Alternative phone chat lines
On top of its own mobile applications, where Facebook said most messages are exchanged among its 874 million monthly active users (as opposed to going to on a PC), Whats App has some 450 million monthly active users.
That’s well over a billion people—also consider Instagram—exchanging messages with each other every month.
Messages are encrypted as they travel through intermediate devices.
“We’re creating an entirely new way for networks to form themselves,” says Christophe Daligault, chief marketing officer at Open Garden, the company that develops Fire Chat.
Copies of a new message fan out across the network of linked devices searching for a way to reach its recipient; cleanup algorithms later tidy up versions that don’t make it.
If a message reaches a phone with Fire Chat that does have access to the Internet, it will also try and route the message that way like a regular messaging app.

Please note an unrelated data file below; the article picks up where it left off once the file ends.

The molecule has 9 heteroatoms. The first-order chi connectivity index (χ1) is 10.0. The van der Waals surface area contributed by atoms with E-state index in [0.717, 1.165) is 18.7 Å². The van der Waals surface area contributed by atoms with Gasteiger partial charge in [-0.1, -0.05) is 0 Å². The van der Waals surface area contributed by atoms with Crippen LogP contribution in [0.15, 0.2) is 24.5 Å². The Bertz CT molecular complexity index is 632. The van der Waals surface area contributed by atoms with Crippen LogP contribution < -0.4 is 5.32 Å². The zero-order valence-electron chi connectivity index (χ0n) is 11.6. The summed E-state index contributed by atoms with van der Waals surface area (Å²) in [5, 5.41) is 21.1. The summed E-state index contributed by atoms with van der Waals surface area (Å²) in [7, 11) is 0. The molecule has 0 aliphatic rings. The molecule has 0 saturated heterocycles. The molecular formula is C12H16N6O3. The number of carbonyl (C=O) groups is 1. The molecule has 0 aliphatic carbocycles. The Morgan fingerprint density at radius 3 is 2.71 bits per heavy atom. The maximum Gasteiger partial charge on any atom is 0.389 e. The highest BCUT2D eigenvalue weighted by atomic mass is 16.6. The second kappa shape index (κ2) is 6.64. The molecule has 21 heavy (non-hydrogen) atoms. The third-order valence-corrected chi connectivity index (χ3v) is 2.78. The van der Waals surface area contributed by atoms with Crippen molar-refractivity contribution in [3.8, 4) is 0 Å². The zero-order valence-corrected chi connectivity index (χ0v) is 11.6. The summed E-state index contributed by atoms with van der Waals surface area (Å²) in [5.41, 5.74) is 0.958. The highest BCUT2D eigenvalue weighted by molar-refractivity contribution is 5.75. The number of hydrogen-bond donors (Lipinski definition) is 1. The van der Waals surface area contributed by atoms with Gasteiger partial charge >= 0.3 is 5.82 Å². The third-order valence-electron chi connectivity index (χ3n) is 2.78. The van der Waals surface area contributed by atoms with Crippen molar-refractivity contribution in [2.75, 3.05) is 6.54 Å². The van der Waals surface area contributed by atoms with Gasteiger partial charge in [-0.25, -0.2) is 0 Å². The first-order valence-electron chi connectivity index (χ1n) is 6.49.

Open Garden has tested it with “OMs”—offline messages—making as many as five hops between different devices before they reach their destination, says Daligault.
It makes it possible to communicate with other Fire Chat users beyond the roughly 70 meters that your device can reach with Wi-Fi.
Private and public messages can now travel longer distances by hopping between Fire Chat users until they get to the intended recipient—an approach known as mesh networking.
Plans to discontinue the Skype Desktop API—the method through which devices interact with Skype, and arguably one of the most popular features—were temporarily halted in November 2013 after an outcry from users and hardware vendors about breaking compatibility with existing products, with no replacement API available to cover those functions.
With the uncertain futures of Skype and Whats App, the need for a new, cross-platform messaging solution is apparent.
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Despite assurances from the CEO that nothing changes at Whats App, confidence in such statements is low, when compared to the shenanigans occurring with Skype, now a unit of Microsoft.